Bike, plant stands, tble, chrs, tools, laddr, bird cage, stand, glass wre, etc 215-279-0402 Bikes, Men's 26", Girls 16" 2 wheeler, Lawn Mower elec. & push mower 215-637-0842 Refrigerators & Stoves gas & elec. dryers, washers + appliance repairs. Buying used appl's, antiques, coins, vintage guitars, old guns. WW II stuff. Cleanouts avail. 267-808-7066

AUTOS FOR SALE Antique Classic Car 1930 Ford Model A Excellent Cond. Runs Great $15,000 or best offer Jim 215-370-1601 Junk Cars WE BUY CARS & TRUCKS & HEAVY EQUIPMENT

$300 to $5000 Cash Paid Guaranteed!!! Any Condition Free Towing Same Day Service


TOP $$$ PAID FOR JUNK CARS FREE PICK UP 24HR SERVICE NJ 609-367-4437 OR IN PA 215-730-0900 I BUY CARS, TRUCKS, Vans & Classic Cars $1000 & up 267-992-5919 WE BUY CARS Please call 267-738-5175. Same day towing.


WE BUY CARS & TRUCKS up to 10,000 Cash Paid. Any condition. Same day pick up. 215-605-4429

MALE looking for Summer excitement. Call anytime. 215-934-5309.

Call Johnny's Junk - Cash for Junk Cars. $250 to $1500. Free Pick-up. 215-429-4008

$400 & Up For Running Vehicles Highest Cash Paid for Junk Vehicles


30122 30222 30322 31522 32222 32322 32322

May 26, 2022 at 11:15 AM

174 - Kenneth Cobbs, 488 - Gary Radford, 645 - Monteek Broadnax, 8 - DiAnne Rice

We sell new and used parts. SAME DAY Services

(215) 203-0993


turn your advertising dollars into major profits by placing an ad in…

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CROSSWORD THEME: GRADUATION ACROSS 1. Like a bug on windshield noise 6. G-man 9. Type of race 13. Late actor Ledger 14. Waikiki necklace 15. Group of lions 16. Knight's shiny garb 17. Ensign, for short 18. One to beat 19. *Graduation proof 21. *"School's Out" singer 23. An indigenous person in Laos 24. 6-shooter 25. Founder of People's Republic of China 28. Porous rock 30. *MFA or BA 35. Comrade in arms 37. Be inclined 39. Had in mind 40. Was a passenger 41. Ventricular beater 43. Same as ayah 44. ____ Trick, rock band 46. Nicholas II, e.g. 47. Initiation ceremony, e.g. 48. "Pollock" actor Ed 50. Foolish one 52. Ever, to a poet 53. "House of Gucci" star 55. Masters Tournament peg 57. *Mortarboard attachment 60. *"No more ____, no more books" 64. Fancy boat 65. Mozart's "L'____ del Cairo" 67. Arm bones 68. Orderly arrangement 69. Granola grain 70. Gustatory sensation 71. Lord Byron's composition 72. Dashboard unit 73. Weasel's aquatic cousin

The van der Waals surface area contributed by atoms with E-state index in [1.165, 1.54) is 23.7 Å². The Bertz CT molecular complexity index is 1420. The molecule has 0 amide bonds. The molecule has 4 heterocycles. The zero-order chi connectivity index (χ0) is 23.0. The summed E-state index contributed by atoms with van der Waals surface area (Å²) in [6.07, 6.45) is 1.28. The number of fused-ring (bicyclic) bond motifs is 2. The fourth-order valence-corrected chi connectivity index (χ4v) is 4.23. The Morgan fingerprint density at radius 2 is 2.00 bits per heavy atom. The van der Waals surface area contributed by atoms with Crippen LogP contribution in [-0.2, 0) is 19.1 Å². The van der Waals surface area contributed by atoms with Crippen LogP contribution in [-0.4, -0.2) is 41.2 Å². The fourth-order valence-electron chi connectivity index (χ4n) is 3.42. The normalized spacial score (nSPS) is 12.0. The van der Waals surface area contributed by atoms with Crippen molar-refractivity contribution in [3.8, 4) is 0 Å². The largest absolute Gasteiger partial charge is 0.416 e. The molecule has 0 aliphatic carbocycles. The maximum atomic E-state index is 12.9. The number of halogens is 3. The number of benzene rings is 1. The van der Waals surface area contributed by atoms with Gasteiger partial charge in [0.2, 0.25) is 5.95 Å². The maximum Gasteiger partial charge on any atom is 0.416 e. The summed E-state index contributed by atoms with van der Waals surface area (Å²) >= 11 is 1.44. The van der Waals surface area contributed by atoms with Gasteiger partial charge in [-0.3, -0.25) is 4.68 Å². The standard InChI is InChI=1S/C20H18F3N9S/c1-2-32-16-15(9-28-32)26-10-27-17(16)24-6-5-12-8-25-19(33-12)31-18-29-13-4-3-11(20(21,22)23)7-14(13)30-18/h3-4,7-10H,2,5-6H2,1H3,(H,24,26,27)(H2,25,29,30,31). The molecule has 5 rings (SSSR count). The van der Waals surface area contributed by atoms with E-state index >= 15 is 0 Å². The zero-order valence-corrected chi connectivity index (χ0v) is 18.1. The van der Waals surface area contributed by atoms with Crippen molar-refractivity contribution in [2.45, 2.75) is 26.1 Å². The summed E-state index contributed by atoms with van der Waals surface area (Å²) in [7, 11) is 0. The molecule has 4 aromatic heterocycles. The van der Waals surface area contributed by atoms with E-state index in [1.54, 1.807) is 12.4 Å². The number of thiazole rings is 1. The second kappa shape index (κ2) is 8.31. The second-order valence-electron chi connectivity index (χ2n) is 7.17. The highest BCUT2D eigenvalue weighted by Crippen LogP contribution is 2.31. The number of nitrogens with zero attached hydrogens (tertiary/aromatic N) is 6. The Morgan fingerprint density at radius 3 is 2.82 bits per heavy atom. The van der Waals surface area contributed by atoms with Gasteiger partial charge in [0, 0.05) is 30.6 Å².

DOWN 1. Herring's cousin 2. "Frasier" actress Gilpin 3. Bulb holder 4. Coral reef island 5. Neck cavity 6. Pestilence pest 7. Even, to a poet 8. "Saturday Night Fever" music genre 9. Type of coffee maker 10. Gauche or Droite in Paris 11. Month of Purim 12. Styling product 15. For the time being, Latin (2 words) 20. Cave opening 22. Like Hemingway's certain man on sea 24. Type of rummy 25. *One in "Pomp and Circumstance" series 26. Hello to Israel Kamakawiwo'ole 27. Ahead in years 29. *"You have brains in your head, you have ____ in your shoes" 31. Cleats to soccer player 32. China grass 33. Related on mother's side 34. Olden days anesthetic 36. *School ____, which is about 180 days 38. No-win situation 42. Old-hat 45. Wilbur's home 49. *Famous frat house 51. Adjective in sheet music 54. Low light 56. Enthusiastic approval 57. Tropical edible root 58. Land measure 59. A fake 60. Beaten by walkers 61. Research facil. 62. It's better than never? 63. Tiresias in "Oedipus Rex" 64. Small dog's bark 66. *Gown's companion